“It’s been a very unusual recovery in that housing has not participated at all,” said Mike Thaman, president and chief executive officer of Owens Corning, based in Toledo, Ohio. It’s now “starting to become a part of the economy and maybe some economic growth.”
The rebound still is being tested by weak job gains, a backlog of foreclosures and tight mortgage lending. The rate of new-home sales slowed in June by more than 8 percent from the previous month, the largest decline since February 2011.
Unemployment remained above 8 percent in July for the 42nd consecutive month, and mortgage delinquencies climbed for the first time in a year in the second quarter. While foreclosures are declining, there were 53 percent more filings in 2011 than 2006. Lenders are requiring the highest credit scores in at least a decade to approve home loans.
“I’m concerned that while there can be growth, the pace isn’t going to be as sharp as some people expect, given the job environment and the difficult mortgage qualifying,” said Adam Rudiger, an analyst with Wells Fargo & Co. in San Francisco.
Homebuilders are looking past all this to prepare for a boom in demand. The 6.6-month supply of existing homes listed for sale in June -- down from 9.1 months a year earlier -- is driving buyers to new construction.
Between 1.7 million and 1.8 million new houses are needed a year to accommodate population growth and replace aging stock; last year brought fewer than 700,000 single-family groundbreakings. Inventories are back to 2006 levels, according to the National Association of Realtors.
While interest rates are near record lows and rental vacancies hit a 10-year trough of 8.6 percent in June, homebuilders are benefiting most from the low level of inventory, PulteGroup Chief Executive Officer Richard Dugas said in a July 26 earnings call.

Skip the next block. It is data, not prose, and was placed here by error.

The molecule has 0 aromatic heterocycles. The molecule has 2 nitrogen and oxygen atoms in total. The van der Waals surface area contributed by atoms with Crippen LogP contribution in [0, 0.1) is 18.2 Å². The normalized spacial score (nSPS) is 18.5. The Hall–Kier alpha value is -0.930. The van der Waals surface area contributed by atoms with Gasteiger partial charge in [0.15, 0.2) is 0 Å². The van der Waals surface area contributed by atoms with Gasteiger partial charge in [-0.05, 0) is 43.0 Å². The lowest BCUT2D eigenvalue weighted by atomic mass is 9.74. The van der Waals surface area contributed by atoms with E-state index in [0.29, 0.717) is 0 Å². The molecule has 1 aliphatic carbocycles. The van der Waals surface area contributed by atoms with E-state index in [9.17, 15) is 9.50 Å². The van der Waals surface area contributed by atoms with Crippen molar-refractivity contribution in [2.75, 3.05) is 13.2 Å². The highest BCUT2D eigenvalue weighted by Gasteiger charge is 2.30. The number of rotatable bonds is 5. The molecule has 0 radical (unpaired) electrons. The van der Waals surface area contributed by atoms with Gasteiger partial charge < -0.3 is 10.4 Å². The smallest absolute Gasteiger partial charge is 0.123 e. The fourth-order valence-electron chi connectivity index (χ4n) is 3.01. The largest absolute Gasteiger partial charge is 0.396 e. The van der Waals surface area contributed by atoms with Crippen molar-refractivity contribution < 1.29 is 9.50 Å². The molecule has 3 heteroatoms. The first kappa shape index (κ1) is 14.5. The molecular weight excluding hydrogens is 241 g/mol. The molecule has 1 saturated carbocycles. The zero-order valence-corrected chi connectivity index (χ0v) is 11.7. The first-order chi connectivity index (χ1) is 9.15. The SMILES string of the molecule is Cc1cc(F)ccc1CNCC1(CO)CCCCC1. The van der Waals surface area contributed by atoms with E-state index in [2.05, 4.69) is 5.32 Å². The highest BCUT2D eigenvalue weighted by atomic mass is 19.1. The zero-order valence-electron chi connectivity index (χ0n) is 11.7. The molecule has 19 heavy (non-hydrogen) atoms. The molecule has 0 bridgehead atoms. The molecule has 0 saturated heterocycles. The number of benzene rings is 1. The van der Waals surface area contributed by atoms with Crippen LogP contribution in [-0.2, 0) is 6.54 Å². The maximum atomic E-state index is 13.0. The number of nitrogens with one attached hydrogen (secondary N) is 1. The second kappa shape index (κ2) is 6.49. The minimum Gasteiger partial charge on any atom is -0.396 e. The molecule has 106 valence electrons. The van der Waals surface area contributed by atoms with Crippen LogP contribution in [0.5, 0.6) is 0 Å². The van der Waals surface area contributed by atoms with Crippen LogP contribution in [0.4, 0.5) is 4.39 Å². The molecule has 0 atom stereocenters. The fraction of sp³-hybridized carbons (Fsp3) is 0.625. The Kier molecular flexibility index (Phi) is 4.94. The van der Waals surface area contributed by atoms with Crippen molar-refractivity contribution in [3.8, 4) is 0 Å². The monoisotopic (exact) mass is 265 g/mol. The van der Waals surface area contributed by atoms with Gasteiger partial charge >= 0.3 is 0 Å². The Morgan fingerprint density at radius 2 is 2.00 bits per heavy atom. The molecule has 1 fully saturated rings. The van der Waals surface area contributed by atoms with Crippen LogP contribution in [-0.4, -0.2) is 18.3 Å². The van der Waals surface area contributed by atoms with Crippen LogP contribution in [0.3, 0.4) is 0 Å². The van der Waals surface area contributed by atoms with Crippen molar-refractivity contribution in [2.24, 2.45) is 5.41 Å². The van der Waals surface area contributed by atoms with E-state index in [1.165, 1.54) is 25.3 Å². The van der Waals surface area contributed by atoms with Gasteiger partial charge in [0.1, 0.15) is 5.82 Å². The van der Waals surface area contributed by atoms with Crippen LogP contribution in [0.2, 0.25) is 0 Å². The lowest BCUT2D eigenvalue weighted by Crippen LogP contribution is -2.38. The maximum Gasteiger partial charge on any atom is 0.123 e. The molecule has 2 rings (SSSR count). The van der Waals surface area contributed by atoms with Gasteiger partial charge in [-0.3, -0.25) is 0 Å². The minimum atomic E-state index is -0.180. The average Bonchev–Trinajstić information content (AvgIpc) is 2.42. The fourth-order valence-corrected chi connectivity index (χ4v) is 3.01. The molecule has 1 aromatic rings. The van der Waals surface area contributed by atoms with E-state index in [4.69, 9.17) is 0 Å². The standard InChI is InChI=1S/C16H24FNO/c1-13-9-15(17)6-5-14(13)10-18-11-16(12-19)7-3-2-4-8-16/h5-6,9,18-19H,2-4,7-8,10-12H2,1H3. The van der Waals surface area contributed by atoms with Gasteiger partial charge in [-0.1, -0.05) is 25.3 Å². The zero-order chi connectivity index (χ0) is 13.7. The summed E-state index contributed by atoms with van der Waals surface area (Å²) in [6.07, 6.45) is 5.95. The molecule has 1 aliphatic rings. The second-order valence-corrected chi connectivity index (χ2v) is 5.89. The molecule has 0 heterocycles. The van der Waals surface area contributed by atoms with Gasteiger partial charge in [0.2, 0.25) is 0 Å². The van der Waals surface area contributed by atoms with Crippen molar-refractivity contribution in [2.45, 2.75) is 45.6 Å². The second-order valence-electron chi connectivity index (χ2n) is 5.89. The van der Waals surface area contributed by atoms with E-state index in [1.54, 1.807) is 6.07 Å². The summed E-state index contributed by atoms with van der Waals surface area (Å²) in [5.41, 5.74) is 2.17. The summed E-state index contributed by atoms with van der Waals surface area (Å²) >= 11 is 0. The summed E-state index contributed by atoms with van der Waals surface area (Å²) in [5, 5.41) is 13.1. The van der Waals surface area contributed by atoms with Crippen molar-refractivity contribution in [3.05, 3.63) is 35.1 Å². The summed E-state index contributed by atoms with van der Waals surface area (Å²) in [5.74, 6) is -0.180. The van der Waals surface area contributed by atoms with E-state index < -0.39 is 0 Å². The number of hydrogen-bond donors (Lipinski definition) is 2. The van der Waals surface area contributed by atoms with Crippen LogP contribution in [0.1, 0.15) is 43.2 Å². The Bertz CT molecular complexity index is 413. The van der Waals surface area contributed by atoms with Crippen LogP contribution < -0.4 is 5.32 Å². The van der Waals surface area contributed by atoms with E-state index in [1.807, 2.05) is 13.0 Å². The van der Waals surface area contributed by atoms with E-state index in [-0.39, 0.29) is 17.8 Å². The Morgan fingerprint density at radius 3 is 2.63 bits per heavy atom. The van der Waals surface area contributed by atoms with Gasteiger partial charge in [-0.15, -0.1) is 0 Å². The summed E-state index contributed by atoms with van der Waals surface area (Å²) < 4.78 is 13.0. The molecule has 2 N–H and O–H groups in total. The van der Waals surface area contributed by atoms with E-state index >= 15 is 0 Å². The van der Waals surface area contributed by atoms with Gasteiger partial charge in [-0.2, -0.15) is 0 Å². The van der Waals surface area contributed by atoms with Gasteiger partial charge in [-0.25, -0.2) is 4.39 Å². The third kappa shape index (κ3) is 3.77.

Demand in the last quarter exceeded the Bloomfield Hills, Michigan-based company’s expectations, “a dramatic change from just a year ago,” Dugas said. “Consumers do not have a lot of choices, as many of the newer existing homes are often in the wrong location, while older homes are not always in great condition.”
Even so, “many of the macro drivers of demand really haven’t changed all that much,” he said. The most recent consumer sentiment numbers “showed meaningful weakness, with most of the overall decline being in how consumers viewed future prospects for the national economy,” and there are “growing concerns over singular events ranging from a European meltdown to fiscal cliffs” -- which include the expiration of tax cuts at year-end.
One bright spot is a rebound in some of the hardest-hit housing markets, including Las Vegas, where a diminished inventory of homes for sale helped boost starts by 62 percent in the second quarter from a year earlier, said Greg Gross, director of the Nevada region for Metrostudy, a Houston-based firm that tracks construction.
Seeing more buyers going after fewer homes, Roosevelt Investments said in March that it increased its position in Miami-based Lennar by more than 422,000 shares and D.R. Horton, in Fort Worth, Texas, by almost 740,000 shares, to about 1.5 percent.
And the pool of buyers will increase as homeowners who lost properties through foreclosure a few years ago rebuild their credit and return to the market, Benowitz said. “The whole thesis behind this is new-home construction is at record low levels and is turning.”
With more demand and less supply, the median price of an existing single-family home in the second quarter rose 7.3 percent from a year earlier to $181,500. The gain was the strongest annual increase since early 2006, according to the National Association of Realtors.
Standard Pacific Corp. (SPF), based in Irvine, California, has raised prices in more than 70 communities and cut incentives to the lowest in more than three years, and buyers continue to come, Chief Financial Officer Jeffrey McCall said on a July 27 earnings call.
“Our traffic levels are still up,” McCall said. “That’s our best forward indicator.”